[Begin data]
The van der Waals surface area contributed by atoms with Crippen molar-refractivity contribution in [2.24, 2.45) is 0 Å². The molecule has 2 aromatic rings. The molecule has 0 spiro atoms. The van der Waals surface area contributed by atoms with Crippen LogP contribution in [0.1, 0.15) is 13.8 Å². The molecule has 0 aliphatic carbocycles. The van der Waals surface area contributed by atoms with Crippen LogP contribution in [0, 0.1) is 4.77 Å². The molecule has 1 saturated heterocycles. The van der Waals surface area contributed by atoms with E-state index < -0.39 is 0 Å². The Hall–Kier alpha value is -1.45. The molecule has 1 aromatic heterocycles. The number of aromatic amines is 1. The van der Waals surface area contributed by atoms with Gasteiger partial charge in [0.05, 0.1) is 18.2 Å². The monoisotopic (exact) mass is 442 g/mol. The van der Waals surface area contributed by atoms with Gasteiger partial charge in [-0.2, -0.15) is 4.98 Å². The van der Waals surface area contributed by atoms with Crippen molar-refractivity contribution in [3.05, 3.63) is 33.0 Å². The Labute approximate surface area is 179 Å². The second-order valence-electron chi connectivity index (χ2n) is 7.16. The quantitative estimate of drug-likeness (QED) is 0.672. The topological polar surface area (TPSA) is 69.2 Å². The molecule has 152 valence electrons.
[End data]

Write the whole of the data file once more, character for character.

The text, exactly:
The van der Waals surface area contributed by atoms with Crippen molar-refractivity contribution in [2.24, 2.45) is 0 Å². The molecule has 2 aromatic rings. The molecule has 0 spiro atoms. The van der Waals surface area contributed by atoms with Crippen LogP contribution in [0.1, 0.15) is 13.8 Å². The molecule has 0 aliphatic carbocycles. The van der Waals surface area contributed by atoms with Crippen LogP contribution in [0, 0.1) is 4.77 Å². The molecule has 1 saturated heterocycles. The van der Waals surface area contributed by atoms with E-state index < -0.39 is 0 Å². The Hall–Kier alpha value is -1.45. The molecule has 1 aromatic heterocycles. The number of aromatic amines is 1. The van der Waals surface area contributed by atoms with Gasteiger partial charge in [0.05, 0.1) is 18.2 Å². The monoisotopic (exact) mass is 442 g/mol. The van der Waals surface area contributed by atoms with Gasteiger partial charge in [-0.2, -0.15) is 4.98 Å². The van der Waals surface area contributed by atoms with Crippen molar-refractivity contribution in [3.05, 3.63) is 33.0 Å². The Labute approximate surface area is 179 Å². The second-order valence-electron chi connectivity index (χ2n) is 7.16. The quantitative estimate of drug-likeness (QED) is 0.672. The topological polar surface area (TPSA) is 69.2 Å². The molecule has 152 valence electrons.